Following the 2018 release of ONPHA and the Cooperative Housing Federation of Canada’s Affordable Housing Plan for Ontario, we continue to call for investment in the required renewal of 260,000 community housing units and construction of 99,000 affordable and supportive units (recognizing need has likely grown due to COVID-19). Our ongoing recommendations include increased funding and access to capital and surplus land (e.g., through National Housing Strategy (NHS) programs), and reinvestment of housing-related tax revenues into affordable housing initiatives.
Through the NHS, the budget committed $1.5 billion for a second round of the Rapid Housing Initiative. Over the next seven years, $600 million was dedicated to the Affordable Housing Innovation Fund and $118.2 million for the Federal Community Housing Initiative. The budget also advanced $1 billion through the National Housing Co-Investment Fund, including $250 million for transitional housing and shelter spaces for women and children fleeing violence. Over the next two years, $300 million from the Rental Housing Construction Financing Initiative will support conversion of commercial property to housing.
Beyond NHS programs, $4.4 billion was committed for deep home retrofits, with some funding available for community housing providers. Through a new 1% tax on non-resident vacant properties starting in 2022, the budget estimated $700 million in revenue over four years, identified for re-investment in affordable housing.
While welcome, we’re concerned these investments will not go far enough to meet existing and growing housing needs. ONPHA will continue advocating for investment in growth and renewal, highlighting the value proposition of community housing for socioeconomic recovery.
4. Support urban, rural, and northern Indigenous housing
With work underway to develop a community-led implementation strategy for ONPHA’s Urban and Rural Indigenous Housing Plan for Ontario, we continue to call on all levels of government to work with Indigenous partners to build 22,000 subsidized Indigenous-owned and operated units, support culturally-relevant programming, and increase Indigenous control in the sector.
While the budget made significant, much needed investments in First Nations, Inuit, and Métis communities, few opportunities were made available for Indigenous communities in urban, rural, and northern settings, despite government commitments to develop a dedicated urban Indigenous housing strategy. Such an approach is critical to support progress along the path to reconciliation, and would help meet many of the government’s ongoing commitments (reiterated in the budget).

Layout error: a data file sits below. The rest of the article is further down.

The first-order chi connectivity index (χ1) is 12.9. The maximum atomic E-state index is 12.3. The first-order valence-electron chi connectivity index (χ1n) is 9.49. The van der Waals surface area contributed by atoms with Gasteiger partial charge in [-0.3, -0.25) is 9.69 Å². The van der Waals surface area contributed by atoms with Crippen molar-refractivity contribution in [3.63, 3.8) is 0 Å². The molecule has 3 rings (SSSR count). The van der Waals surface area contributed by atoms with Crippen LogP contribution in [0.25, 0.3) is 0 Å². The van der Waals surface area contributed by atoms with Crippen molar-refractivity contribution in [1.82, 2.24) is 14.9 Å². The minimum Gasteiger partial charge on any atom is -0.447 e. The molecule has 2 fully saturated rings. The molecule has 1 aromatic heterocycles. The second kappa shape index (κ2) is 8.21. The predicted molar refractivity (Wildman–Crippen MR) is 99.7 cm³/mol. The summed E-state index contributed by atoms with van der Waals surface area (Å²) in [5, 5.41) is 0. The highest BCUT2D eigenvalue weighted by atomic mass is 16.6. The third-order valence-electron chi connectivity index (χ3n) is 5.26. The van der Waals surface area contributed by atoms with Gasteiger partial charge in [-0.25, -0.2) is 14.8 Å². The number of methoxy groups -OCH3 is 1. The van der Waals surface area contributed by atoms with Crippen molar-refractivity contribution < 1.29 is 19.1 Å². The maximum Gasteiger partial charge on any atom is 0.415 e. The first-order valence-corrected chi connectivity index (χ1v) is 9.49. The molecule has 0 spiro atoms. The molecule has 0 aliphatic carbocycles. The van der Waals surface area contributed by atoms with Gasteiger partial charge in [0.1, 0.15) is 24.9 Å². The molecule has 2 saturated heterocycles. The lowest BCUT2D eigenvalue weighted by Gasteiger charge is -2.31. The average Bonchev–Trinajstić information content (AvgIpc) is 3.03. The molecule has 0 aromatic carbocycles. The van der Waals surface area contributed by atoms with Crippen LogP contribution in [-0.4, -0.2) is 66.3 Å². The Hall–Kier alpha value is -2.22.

In the absence of specific commitments or dedicated investments in Indigenous-led urban, rural, and northern housing, we are very concerned inequities between Indigenous and non-Indigenous people will continue to grow. ONPHA will continue engagement with all levels of government on the need for sustainable resourcing for urban, rural, and northern Indigenous housing.
5. Invest in integrated supportive housing
Ontario has less than half of the supportive housing units required for mental health and addictions alone, not including persons with other disabilities, nor the growing needs due to COVID-19. An integrated approach to supportive housing is critical to combat chronic homelessness.
Over two years beginning in 2022-23, the budget committed $567 million for Reaching Home, plus $45 million to pilot a veterans homelessness program that would provide rent supplements and wrap-around services.
ONPHA continues to call for dedicated, sustainable investment from all levels of government toward an integrated approach to supportive housing.
ONPHA’s next steps
ONPHA will continue engaging with governments at all levels to advocate for:
- Immediate stabilization funding for community housing providers
- Arrears management and/or rental relief for unemployed and low-earning tenants
- Investment in community housing renewal and growth
- Support for urban, rural, and northern Indigenous housing
- An integrated approach to supportive housing
Stay tuned for opportunities to share input on budget announcements. If you have any questions about the budget or want to share feedback to inform ONPHA’s advocacy, contact firstname.lastname@example.org.